Spurgeon is famously said to have told a young man inquiring about the ministry that if he could possibly do anything else, he should do that. Now I don’t think that’s right at all. Paul says if anyone desires the office of a bishop he desires a good work. If you don’t want to preach, shut your mouth. If you don’t long to proclaim Christ, keep your lips closed. It ought to thrill you to take his name on your lips and be a passion of your heart, and if that’s not true, even if you are called, you’re not ready. And until you are, close your mouth.
But I think what Spurgeon was trying to get at was the enormity and the weight of the ministry that Paul is talking about here. Who is sufficient for these things? It is not a small thing, to be considered glibly and lightly: “Maybe I will, maybe I won’t. Who knows? Maybe I’ll give it a try and see how it goes.” The gospel ministry is not a job among others when destinies, eternity hangs in the balance, as you proclaim Christ.
We ought to tremble at the thought of ministry. It’s beyond me. It’s beyond you. It was beyond Paul. Who is sufficient for these things? We ought to tremble at the thought of it. And if we are called and desire the work and we should, we ought nevertheless to feel the pressing weight of the responsibility entrusted to us to hold forth the Word of life. Destinies are being settled. Heaven and hell is being populated, as you proclaim Jesus.
The Nature of Ministry Is Incredibly Demanding
The glory of the ministry, the enormity of the ministry, thirdly, and briefly, the nature of the ministry, verse 17. He’s shown us the beauty of it, the glory of the work. He’s impressed upon us the weightiness and the solemnity of the task. Now he wants us to see something of the character of the ministry.
Here’s Paul’s mission statement, his own job description, you might say. First of all, negatively: “we are not, like so many, peddlers of God’s word.” He’s not in this for profit or praise. He’s not preaching for personal advancement. He is no gospel salesmen, a hustler pushing Jesus as his latest cure-all. Is Jesus Christ so precious to you that you will not be a peddler of his words, one whose main concern is himself, for whom Christ is a means to an end? Will you use Jesus or will you serve him? Is preaching and ministry are therapeutic tool to make you feel better about you or is it an act of service of Christ and love for the brethren and passion for the salvation of sinners? He is not a peddler of the gospel.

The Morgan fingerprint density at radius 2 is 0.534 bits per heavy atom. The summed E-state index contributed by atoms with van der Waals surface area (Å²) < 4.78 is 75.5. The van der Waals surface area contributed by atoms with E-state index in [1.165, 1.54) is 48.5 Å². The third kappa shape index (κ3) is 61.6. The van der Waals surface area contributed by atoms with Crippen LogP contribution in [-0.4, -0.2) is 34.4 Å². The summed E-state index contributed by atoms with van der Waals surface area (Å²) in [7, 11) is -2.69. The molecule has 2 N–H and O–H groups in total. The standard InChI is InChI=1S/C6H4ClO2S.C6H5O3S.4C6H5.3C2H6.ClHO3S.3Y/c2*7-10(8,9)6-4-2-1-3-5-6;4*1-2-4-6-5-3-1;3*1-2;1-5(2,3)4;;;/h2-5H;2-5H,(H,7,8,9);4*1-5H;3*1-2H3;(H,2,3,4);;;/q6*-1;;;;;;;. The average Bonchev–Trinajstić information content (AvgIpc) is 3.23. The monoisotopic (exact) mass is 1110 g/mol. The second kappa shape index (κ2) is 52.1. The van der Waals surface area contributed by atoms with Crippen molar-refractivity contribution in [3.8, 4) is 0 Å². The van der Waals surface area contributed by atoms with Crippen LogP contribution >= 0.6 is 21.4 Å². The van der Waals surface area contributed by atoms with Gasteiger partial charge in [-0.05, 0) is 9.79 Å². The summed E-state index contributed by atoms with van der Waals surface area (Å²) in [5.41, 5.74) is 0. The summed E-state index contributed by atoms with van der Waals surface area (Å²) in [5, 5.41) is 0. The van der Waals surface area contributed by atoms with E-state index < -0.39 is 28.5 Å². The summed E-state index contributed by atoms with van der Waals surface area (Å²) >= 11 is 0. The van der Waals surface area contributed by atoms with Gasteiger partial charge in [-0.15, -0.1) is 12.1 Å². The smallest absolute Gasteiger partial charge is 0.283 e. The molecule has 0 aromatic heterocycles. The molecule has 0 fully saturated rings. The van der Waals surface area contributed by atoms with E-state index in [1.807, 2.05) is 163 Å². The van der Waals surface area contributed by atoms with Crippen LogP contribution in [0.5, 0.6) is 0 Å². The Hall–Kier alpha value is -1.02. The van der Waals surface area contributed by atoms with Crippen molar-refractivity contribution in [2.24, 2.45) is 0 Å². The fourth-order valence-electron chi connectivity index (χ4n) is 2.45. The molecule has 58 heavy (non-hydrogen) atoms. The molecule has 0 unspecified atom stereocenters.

Do not preach because you have something to say. Speak because God has sent you to herald the gospel of grace.And then positively, he says, his ministry is marked by four things. First, he says he is a man of sincerity. He’s real. He’s the same man in public as he is in private. He uses his same voice, and his same personality shines through in the pulpit as it does out of it. He doesn’t say one thing and do another. I hesitate to use I now hackneyed word, but in Paul’s case, it fits: he’s authentic. He’s really authentic. He’s authentically authentic here.
And secondly, he speaks as one commissioned by God. Paul’s commission is unique. None of us here are apostles. None of us can or will share it, but if we were to engage in gospel ministry and preach the unsearchable riches of Christ there must be a commission, nonetheless, a call, a sending. And it places upon us the obligation to speak not our words but the words of the one who sends us. Do not preach because you have something to say. Speak because God has sent you to herald the gospel of grace.
Thirdly, he speaks, he says, in the sight of God. His ministry and ours are conducted coram deo, before the face of God. God is watching. Will you speak and serve and work for the verdict of heaven? Or is your highest court the court of the judgment of your peers. Are you preaching for the favor of your audience or for the smile of your Father?
And fourthly, he says he speaks in Christ. That is to say, he is a man in Christ. That is who he is, where his security and identity is rooted and grounded. There is no other way to stand before a congregation of sinners as a sinner and not do so filled either with arrogance or overwhelming insecurity. The only way to do it and to preach Christ freely and boldly is to know your identity and security rest, not in the affirmation of others, not in my own intrinsic competence, but in Christ alone.
So the ministry, Paul says, is glorious. It is weighty. And verse 17 makes plain it also is demanding. The tasks and the nature of ministry are demanding. So no wonder he cries out: who is sufficient for these things?